At home, you can pretty much trust your own Wi-Fi network, and you kind of have to trust your cellular provider. But as soon as you fetch up at a hotel, airport, Airbnb rental or coffee shop, you risk everything.
Short of leaving your MacBook or iPhone out on the table while you visit the bathroom at a hacker conference, using public Wi-Fi is just about the worst thing you can do with your devices when you travel. Fortunately, there are ways to protect yourself — and they’re cheap and easy.
5 travel apps you should download before you go
Cloak VPN for Mac, iOS and Android
There are many VPN, or virtual private network, products available. I like Cloak because it is easy to use and works on all your devices — Mac, iOS and Android — using the same account. That is, you pay once, and use as much as you like. A VPN overlays a private network onto the internet, kind of like a network of private tunnels through public spaces. This means that you can use insecure public Wi-Fi without worrying. VPNs aren’t 100 percent secure, but they are way, way better than using public internet unprotected.
On iOS, Cloak works by installing a VPN Profile (Settings>General>VPN), which it uses to monitor your internet connection. As soon as it sees that you are connected to an unknown network, it takes over the connection, routing it through a secure network. And that’s it. It’s super-easy once you have it set up. You really don’t have to do anything — it just works.
You should, however, do some investigation into whether you trust Cloak itself, as your traffic is passing through its app and servers. After all, what’s the point of paying for a VPN if you don’t know how well it’s protecting you? Cloak is available as an ongoing subscription (from $10 per month), and as passes, to buy a week ($4) or a month ($10) at time. There’s also a free 14-day trial — perfect for this year’s vacation.
Ghostery for Mac
Ghostery isn’t just for travel. It’s an app that blocks trackers in your browser, stopping the likes of Facebook from following you around the internet. That’s reason enough to have the Ghostery extension installed and running on your Mac at all times. But because Ghostery blocks all that tracking code from being downloaded in the first place, it saves you a ton of bandwidth. If you are using a tethered connection from your iPhone when you travel, this is a real boon.
On iOS, content blockers can do the same. Commonly known as “ad blockers,” apps like 1Blocker and Purify block trackers and other dodgy code, just like Ghostery. You can even set them to allow ads but block everything else. That way, you won’t feel guilty about cutting off the revenue source of your favorite sites.
Either way, these apps will save lots of bandwidth, and make your page loads faster, too.
TripMode for Mac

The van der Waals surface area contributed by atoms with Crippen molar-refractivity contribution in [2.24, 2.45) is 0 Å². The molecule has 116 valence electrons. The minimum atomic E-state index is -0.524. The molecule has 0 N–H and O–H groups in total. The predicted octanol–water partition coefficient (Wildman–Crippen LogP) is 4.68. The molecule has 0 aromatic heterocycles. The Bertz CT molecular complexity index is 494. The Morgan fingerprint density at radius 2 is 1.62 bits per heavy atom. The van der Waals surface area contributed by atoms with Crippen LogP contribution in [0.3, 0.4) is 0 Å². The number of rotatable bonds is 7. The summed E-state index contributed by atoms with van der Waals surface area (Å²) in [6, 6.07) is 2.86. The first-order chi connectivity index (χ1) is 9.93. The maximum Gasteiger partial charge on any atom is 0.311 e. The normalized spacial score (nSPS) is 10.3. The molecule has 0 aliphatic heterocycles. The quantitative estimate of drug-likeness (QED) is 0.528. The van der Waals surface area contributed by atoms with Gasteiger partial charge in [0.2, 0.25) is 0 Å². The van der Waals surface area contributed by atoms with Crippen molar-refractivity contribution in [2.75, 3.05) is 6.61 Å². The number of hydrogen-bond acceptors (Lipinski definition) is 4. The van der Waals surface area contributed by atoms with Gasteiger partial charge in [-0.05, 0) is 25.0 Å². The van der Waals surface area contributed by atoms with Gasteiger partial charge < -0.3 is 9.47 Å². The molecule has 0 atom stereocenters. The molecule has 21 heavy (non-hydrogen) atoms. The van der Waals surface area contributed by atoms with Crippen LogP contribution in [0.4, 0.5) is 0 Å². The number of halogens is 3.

TripMode is a Mac app that changes your computer’s settings based on your location, and lets you decide what’s allowed to connect to the internet. For instance, you may choose to have Dropbox connected at home and at the office, but switched off everywhere else, to save precious mobile bandwidth. For each location, you can sort the list of apps by the amount of data they use, then choose which to switch on and off.
You can also set a hard stop, which cuts all internet connections once you reach a certain data cap.
iOS devices are pretty good at managing themselves. They don’t auto-download app updates over cellular, for example. But the Mac is a hog. Every time you connect it to the internet, it starts pulling in data. It connects to your mail servers, syncs Dropbox and iCloud, updates apps and more. It doesn’t care whether you’re connected to your home fiber or a 200MB-per-day roaming plan on your tethered iPhone. It’s like a dog that keeps eating for as long as food remains available.
TripMode lets you control that appetite whenever your Mac ventures out of the house. It costs $8 (with a free trial).
1Password Travel Mode
You should already be using a password manager like 1Password, which is infinitely more secure than using the name of your dog to log into your bank account. But even the best password manager isn’t much good if you’re forced to unlock your phone when you enter hostile states like the U.S. That’s why you should take a look at 1Password’s new Travel Mode.
Travel Mode, only available to folks who have a 1Password membership subscription, works by deleting your passwords from your device while you cross borders, then reloading them once you safely make it in. Setup is simple — you create as many vaults as you like, and mark the ones which are Safe for Travel. These will be kept when you switch on Travel Mode, but everything else will be deleted. When you switch off Travel Mode, all the regular vaults get reloaded.
It’s a neat workaround, and lets you load up a bunch of unimportant account passwords for the border stooges to snoop, while keeping the real stuff safe.
Find My iPhone
This one almost doesn’t count, because Find My iPhone comes from Apple and is almost built-in. But that also makes the feature easy to forget about until you need it. Before you go away, make sure you enable Find My iPhone on all your devices (Settings>iCloud>Find My iPhone). Also, download the app if you don’t have it already. Then, use it at least once to check that everything works properly. Traveling with close friends or family members? You might want to add each other’s devices to your phones (done by signing in with your Apple ID) so you can track them if they get lost or stolen.
If nothing else, Find My iPhone is a great way to find which sofa cushion you left your iPhone under when you’re desperately trying to leave the hotel to get to the airport.